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“Airlines Ground Plane Model After Crashes.” “Weed Killer Determined Cause of Couple’s Cancer.”

These are just two headlines resulting lately from normal consumer products that yielded catastrophe. As consumers, we assume the products we purchase are reasonably safe and as advertised. However, sometimes the products we buy don’t live up to our expectations. Physical injury is unfortunately the most common injury associated with defective products. In some cases, products have caused consumers grave harm. Otherwise, some experiences are simply annoying and costly, yet consumers still suffer financially from defective products. Manufacturers that are falsely advertising or producing defective products should be held accountable.

What is a Defective Product?

A defective product is defined as any product that is unreasonably dangerous when it is being used for its intended purpose without any modifications or interference. More specifically, a defective product is one that causes injury to a person due to a design defect, a manufacturer defect, or a marketing defect. It is a consumable, commercially produced and distributed good that is (1) unfit for its intended use, (2) dangerous or harmful for normal use, (3) does not carry adequate instructions for its use, or (4) is inherently dangerous due to defective design, assembly, or manufacture.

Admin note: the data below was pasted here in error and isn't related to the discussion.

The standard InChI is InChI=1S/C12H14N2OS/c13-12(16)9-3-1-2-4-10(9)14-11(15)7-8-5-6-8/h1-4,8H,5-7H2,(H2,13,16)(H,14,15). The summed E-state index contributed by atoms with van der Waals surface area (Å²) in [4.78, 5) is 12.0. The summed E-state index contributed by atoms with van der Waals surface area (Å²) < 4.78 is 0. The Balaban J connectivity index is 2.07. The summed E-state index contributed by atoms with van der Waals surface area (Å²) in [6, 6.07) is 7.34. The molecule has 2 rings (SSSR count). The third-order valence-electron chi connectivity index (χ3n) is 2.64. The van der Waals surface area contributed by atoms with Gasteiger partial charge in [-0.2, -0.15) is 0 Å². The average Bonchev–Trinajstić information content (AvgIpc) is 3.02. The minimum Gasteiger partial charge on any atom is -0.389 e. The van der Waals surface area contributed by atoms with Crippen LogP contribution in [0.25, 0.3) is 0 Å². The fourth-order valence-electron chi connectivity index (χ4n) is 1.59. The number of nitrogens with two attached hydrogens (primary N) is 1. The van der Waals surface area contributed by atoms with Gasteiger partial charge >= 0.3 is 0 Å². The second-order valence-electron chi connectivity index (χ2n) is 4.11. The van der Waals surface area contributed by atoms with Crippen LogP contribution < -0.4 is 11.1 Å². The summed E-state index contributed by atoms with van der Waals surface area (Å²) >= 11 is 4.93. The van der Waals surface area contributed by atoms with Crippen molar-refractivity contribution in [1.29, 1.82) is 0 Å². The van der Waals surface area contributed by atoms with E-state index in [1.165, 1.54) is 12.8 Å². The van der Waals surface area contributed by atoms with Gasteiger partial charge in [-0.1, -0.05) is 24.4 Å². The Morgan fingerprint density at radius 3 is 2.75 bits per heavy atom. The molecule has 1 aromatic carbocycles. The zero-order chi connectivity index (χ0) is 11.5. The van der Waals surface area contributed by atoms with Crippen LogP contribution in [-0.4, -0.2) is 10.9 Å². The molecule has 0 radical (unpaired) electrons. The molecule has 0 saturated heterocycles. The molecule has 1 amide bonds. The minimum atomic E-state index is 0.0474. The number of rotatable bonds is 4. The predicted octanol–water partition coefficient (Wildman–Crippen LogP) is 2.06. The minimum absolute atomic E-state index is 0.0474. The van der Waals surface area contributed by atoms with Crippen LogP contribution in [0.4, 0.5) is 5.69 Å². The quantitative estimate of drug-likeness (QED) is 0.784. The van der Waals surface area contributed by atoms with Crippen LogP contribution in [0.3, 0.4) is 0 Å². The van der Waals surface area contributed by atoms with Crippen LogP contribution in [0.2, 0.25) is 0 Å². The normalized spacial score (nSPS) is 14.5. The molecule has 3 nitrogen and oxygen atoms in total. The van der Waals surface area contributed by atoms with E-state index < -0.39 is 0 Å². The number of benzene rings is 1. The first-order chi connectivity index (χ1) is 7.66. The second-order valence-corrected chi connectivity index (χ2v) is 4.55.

Defective products can include anything from foods, to medical devices, to skateboards. Defects in the design or manufacture of automobiles, medicinal drugs, sporting equipment, furniture, electrical appliances, nursery products and children’s toys, tools, industrial and farm machinery, and an array of other products injure or even kill unwary consumers.

Legal Remedies for Defective Products

The law provides many remedies for the effects of perilous consumer products, depending on the situation. The two main legal theories for product defect cases are strict liability and negligence :

  • Strict Liability: Manufacturers are “strictly” liable for product defects occurring during the manufacturing process, regardless of the manufacturer’s level of care. In other words, the plaintiff is not compelled to prove negligence in order to prevail in a lawsuit against a manufacturer for injuries caused by a dangerous product, as long as the defect resulted from a manufacturing error.
  • Negligence: Plaintiffs may collect damages from a liable defendant (i.e. the manufacturer and/or retailer) if it can be proven that the manufacturer breached a duty owed to a plaintiff, that this breach caused an injury, and that the plaintiff suffered actual damages as a result. For example, an automobile’s new driver assist feature that wasn’t tested properly, causing a serious traffic accident, would most likely result in the plaintiff receiving a monetary award for damages.

What To Do If You Suspect A Product Is Defective

Defective products can be reported to the U.S. Consumer Product Safety Commission or CPSC. The CPSC is a federal watchdog agency that investigates and reports when products are unsafe. Reporting a product defect can help get dangerous products out of the hands of consumers. If you have been injured by a defective product, consider contacting a personal injury lawyer to learn about the possibility of legal remedies. Certain defective products may also be part of a class action lawsuit.